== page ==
Mars mission: China touches the Mars surface

China touches the Mars surface successfully. It has become the second country after the US to successfully land on the red planet when an unmanned Chinese China’s Tianwen-1 spacecraft landed on Mars on Saturday.

Tianwen-1, currently in orbit around Mars, dropped its lander and rover on the surface of the planet early on Saturday. The rover was named ‘Zhurong’ after a Chinese mythological god of fire. Chinese state media said the task was extremely complicated with no ground control to complete the critical stage of the ongoing mission.

According to reports, the probe landed on a site on a vast lava plain known as Utopia Planitia ‘Leaving a Chinese footprint on Mars for the first time’.

The China Academy of Space Technology (CAST) , the developer of the lander-rover combo of Tianwen-1, told Chinese state media that the entry, descent and landing (EDL) took around nine minutes, during which the speed of the craft was reduced from 20,000km per hour to zero.

Moreover, the China National Space Administration (CNSA) said in a statement that its rover Zhurong had successfully landed on Mars after ‘nine minutes of terror’. NASA says scientists on Earth have no control over the rover during the time interval because of communication delays.

The spacecraft, Tianwen-1, consisting of an orbiter, a lander and a rover, was launched from the Wenchang Spacecraft Launch Site on the coast of southern China’s Hainan island on July 23, 2020.

While tracking the course of the spacecraft, the Xinhua reported that in the early hours of Saturday, the spacecraft had begun to descend from its parking orbit, and the entry capsule enclosing the lander and rover had separated from the orbiter at about 4 am.

The report added that after flying for approximately three hours, the entry capsule had hurtled towards the red planet and had entered the Mars atmosphere at an altitude of 125km, initiating the riskiest phase of the whole mission.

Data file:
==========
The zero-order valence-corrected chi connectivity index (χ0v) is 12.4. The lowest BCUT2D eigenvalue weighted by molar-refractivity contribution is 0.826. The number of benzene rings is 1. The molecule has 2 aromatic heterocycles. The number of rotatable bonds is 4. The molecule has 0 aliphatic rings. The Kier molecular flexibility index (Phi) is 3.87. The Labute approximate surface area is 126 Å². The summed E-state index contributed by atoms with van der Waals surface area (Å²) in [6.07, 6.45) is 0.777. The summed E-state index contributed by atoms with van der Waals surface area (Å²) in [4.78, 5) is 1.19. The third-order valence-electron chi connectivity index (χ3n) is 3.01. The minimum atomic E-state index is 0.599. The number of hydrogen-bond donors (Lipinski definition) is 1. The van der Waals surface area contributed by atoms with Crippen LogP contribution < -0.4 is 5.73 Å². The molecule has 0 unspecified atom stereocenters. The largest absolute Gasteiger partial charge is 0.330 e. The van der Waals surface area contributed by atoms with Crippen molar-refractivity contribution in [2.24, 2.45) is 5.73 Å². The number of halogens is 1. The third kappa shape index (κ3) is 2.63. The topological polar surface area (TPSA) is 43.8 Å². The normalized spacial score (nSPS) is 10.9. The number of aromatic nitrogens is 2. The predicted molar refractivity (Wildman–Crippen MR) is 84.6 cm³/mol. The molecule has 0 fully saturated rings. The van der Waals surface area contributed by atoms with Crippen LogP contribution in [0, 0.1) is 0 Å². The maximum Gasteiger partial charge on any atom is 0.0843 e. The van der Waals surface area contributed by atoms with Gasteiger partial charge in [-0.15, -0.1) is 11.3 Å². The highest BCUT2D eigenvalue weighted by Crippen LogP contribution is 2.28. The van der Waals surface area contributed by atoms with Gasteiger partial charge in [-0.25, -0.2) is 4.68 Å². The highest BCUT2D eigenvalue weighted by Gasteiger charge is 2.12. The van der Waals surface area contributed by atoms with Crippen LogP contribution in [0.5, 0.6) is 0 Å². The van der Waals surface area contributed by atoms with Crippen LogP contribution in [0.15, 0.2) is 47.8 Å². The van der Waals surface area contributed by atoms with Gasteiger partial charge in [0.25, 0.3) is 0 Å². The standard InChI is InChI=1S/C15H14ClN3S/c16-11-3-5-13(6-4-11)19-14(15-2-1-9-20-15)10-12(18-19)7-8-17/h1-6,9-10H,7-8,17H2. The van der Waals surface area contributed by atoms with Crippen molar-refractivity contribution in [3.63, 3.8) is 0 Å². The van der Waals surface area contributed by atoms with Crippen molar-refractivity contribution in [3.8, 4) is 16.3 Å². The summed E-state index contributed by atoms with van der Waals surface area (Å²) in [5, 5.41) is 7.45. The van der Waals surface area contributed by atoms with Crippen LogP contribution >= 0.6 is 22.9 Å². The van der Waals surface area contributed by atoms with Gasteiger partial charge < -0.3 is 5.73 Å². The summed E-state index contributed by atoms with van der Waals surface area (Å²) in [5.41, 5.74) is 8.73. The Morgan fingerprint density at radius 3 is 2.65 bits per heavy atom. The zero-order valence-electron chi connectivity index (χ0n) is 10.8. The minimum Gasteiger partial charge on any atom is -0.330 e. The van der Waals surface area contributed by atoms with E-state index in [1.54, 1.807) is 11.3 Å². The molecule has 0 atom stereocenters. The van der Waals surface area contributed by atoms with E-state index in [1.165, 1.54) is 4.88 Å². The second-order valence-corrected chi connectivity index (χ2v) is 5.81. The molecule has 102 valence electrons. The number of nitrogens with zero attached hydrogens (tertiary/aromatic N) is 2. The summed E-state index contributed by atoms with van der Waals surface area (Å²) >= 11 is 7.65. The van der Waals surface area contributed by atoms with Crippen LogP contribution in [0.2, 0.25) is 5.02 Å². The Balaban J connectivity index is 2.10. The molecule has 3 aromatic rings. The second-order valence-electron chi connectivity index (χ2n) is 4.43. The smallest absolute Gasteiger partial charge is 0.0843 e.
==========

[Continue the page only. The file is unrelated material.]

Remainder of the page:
Around 100 metres above the planet’s surface, the craft had hovered to identify obstacles and had measured the slopes of the surface. Then, avoiding the obstacles, it had selected a relatively flat area and had descended slowly, touching down safely with its four buffer legs.

Chinese scientists are said to be looking for more evidence of water-ice. They are also reported to share the data with their international counterparts.

Earlier to this, China had sent to space a key module for its permanent space station last month, which it plans to complete by 2022 as part of its ambitious space programme.

As reported, the module, which was sent to orbit by a rocket, can provide electricity, and accommodate three astronauts for up to six months.

Xinhua said on Saturday that China was ‘not looking to compete for leadership in space’ but it was committed to ‘unveiling the secrets of the universe and contributing to humanity’s peaceful use of space’.

Before Tianwen-1 reached there,  US rover Perseverance had touched down on Mars on 18 February. And the third spacecraft that had arrived on Mars in February this year, was not designed to make a landing. Launched by the United Arab Emirates, it is currently orbiting above Mars gathering data on its weather and atmosphere.

Reuters said in a report that the first successful Mars landing ever made was by Nasa’s Viking 1 in July 1976 and then by Viking 2 in September that year. Previous to that, a Mars probe launched by the former Soviet Union had landed in December 1971, however, communication was lost seconds after landing.

Source: Agencies

  • May 15, 2021
Universe & Existence